How to load a module to a connected node in Erlang
If you are in Erlang, you should have used somehow one or more Erlang nodes, even running in different computers.
A couple of weeks ago I was running a test of mine with two interconnected nodes, when I step into a problem: I had a module in the directory where I started the first node, but I wanted to use it also in the other node.
I didn’t want to replicate the beam file, so I took a look at c module documentation, and there I found the solution. The c module enables users to enter the short form of some commonly used commands; these functions are intended for interactive use in the Erlang shell only therefore the module prefix may be omitted.
I strongly recommend you this module, in test cases it is very useful.
I will show you how I fixed my problem.
First thing, start two nodes in different directories, in one directory put the beam file of your module.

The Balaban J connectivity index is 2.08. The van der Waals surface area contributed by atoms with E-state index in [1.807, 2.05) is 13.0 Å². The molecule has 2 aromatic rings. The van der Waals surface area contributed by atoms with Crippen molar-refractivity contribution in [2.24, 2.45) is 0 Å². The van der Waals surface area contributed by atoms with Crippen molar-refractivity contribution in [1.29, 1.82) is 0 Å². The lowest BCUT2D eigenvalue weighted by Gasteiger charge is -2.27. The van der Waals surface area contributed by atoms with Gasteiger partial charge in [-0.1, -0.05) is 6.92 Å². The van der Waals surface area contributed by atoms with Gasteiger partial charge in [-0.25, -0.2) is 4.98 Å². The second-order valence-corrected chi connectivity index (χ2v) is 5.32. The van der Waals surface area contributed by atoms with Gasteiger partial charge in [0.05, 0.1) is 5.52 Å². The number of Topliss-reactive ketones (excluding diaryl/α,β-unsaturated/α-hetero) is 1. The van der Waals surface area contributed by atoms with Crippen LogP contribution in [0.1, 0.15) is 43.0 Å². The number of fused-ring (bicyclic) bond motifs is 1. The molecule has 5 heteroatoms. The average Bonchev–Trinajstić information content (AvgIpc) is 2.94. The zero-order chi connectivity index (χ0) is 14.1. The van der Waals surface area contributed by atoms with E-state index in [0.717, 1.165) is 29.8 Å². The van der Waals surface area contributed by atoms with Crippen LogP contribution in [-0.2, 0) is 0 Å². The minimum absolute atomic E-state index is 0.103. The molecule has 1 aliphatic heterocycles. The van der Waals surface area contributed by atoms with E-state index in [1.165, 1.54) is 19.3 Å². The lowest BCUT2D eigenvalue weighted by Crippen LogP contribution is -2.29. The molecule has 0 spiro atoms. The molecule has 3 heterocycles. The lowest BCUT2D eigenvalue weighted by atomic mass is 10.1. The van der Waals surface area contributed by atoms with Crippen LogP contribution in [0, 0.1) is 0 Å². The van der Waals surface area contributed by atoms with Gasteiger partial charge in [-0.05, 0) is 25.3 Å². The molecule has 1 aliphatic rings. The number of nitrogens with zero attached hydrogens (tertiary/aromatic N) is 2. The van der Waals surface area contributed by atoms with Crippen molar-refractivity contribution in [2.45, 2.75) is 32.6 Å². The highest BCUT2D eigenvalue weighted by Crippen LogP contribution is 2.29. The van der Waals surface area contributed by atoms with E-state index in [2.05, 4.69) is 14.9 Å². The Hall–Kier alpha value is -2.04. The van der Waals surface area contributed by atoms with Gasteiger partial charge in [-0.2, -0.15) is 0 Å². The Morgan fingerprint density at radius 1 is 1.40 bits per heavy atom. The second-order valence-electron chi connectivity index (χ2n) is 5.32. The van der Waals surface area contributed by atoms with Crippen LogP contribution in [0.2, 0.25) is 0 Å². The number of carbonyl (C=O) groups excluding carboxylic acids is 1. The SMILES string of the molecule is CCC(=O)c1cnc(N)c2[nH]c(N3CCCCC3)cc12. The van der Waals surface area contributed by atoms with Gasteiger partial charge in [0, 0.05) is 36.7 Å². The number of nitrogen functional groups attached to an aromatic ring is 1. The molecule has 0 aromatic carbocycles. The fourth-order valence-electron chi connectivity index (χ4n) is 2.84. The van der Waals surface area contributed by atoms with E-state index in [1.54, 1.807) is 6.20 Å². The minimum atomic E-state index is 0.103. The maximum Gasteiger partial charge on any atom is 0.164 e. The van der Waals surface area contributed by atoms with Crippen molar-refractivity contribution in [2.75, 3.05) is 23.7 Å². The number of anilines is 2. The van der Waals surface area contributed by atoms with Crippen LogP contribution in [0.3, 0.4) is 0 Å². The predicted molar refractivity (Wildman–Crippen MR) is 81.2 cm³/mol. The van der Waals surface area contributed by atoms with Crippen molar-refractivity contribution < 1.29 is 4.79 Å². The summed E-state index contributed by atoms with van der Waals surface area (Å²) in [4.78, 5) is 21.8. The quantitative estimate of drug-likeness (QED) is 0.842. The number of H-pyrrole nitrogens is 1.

erl -sname node1@localhost -setcookie cookie 1>ls(). .... .... module.beam 2>nl(module). abcast
In the example above, we started the first node (the one in the same directory of module.beam), then using the function ls() we listed all the files in the directory. Using the function nl(module) we loaded module on all connected nodes (note that there is also nc(module) which compiles and then loads the code for a file on all nodes.
Here we have the second node (remember to start it before using nl()!):
erl -sname node2@localhost -setcookie cookie 1>m(). Module File .... .... module yourpath 3>module:function(). output of the function
As you can see the function m() displays information about the loaded modules, including the files from which they have been loaded, in the list given as output from m() you should have also your module, and from now you can use it as a normal module.